The difficulty with the rolling shutter is that exposure is not simultaneous. Each row has an exposure time (in the absolute sense) that is slightly delayed from the exposure of the previous row. The total difference in starting times will be exactly the time needed to scan the sensor once. While the delay is not important if static objects are to be imaged, moving objects will suffer geometric distortion. Objects moving perpendicular to the rows will be stretched or compressed depending on their direction relative to the scanning and objects moving along the lines will be tilted one way or the other. The significance of this depends on relative speeds and the requirements for geometric accuracy in the images. Oddly enough, the digital still camera with a mechanical shutter is often offered as the ideal way to use a sensor that does not have electronic exposure control. However, the shutters in such cameras are of the curtain type, consisting of two metal leaves that move across the image – one to start the exposure and one to end it. At speeds above about 1/125 sec, the terminating blade starts moving before the initiating blade has completed its travel. By the time the shutter gets to 1/1000 sec, the aperture the leaves form is a vertical slit that traverses the image, providing an exact mechanical equivalent to the electronic rolling shutter and producing the same geometric distortions.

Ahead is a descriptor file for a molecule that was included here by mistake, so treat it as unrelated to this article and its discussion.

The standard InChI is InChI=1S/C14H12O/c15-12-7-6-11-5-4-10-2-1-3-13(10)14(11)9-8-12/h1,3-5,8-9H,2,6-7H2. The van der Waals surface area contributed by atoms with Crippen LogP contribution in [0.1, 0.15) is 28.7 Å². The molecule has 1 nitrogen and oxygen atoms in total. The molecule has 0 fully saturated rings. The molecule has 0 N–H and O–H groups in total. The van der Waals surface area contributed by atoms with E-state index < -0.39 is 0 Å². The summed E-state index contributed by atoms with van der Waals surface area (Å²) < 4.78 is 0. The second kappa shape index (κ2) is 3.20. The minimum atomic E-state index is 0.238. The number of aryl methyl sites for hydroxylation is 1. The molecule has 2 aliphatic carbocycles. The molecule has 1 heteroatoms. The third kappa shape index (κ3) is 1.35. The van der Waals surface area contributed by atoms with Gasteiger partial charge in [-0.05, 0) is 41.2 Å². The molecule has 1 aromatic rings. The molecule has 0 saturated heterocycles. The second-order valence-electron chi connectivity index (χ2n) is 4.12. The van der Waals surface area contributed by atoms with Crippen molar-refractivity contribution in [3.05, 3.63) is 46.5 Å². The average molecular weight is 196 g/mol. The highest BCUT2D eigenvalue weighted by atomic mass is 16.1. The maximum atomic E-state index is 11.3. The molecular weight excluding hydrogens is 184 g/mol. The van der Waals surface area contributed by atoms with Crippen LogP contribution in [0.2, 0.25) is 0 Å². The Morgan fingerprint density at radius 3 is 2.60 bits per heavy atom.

To provide electronic exposure control at both initiation and termination, an extra storage node is needed in each pixel. This implies at least a 4T pixel and perhaps more. The extra transistors take space and will reduce fill factor at least until sensors can be built with transistors buried under the photodiodes. Because the storage node is in essentially the same plane as the photodiode, there will be paths for light arriving at the sensor surface to reach the storage node even though it is under an opaque shield. This leads to generation of additional signal when light is present even if the exposure has already been ended. The ratio of the signal generated by some exposure to the photodiode to the same exposure to the storage node is called the shutter efficiency.
The shutter efficiency can be expressed as a ratio:
Typical simple CMOS processes can provide ratios of a few thousand.
Alternatively, the shutter efficiency can be expressed as a percent:
Generally, these are 99.9% or more.
If the storage node can be more effectively shielded, shutter efficiency ratios of one million or more (99.9999+%) are possible.
The actual test methods to determine shutter efficiency are under consideration by various standards organizations.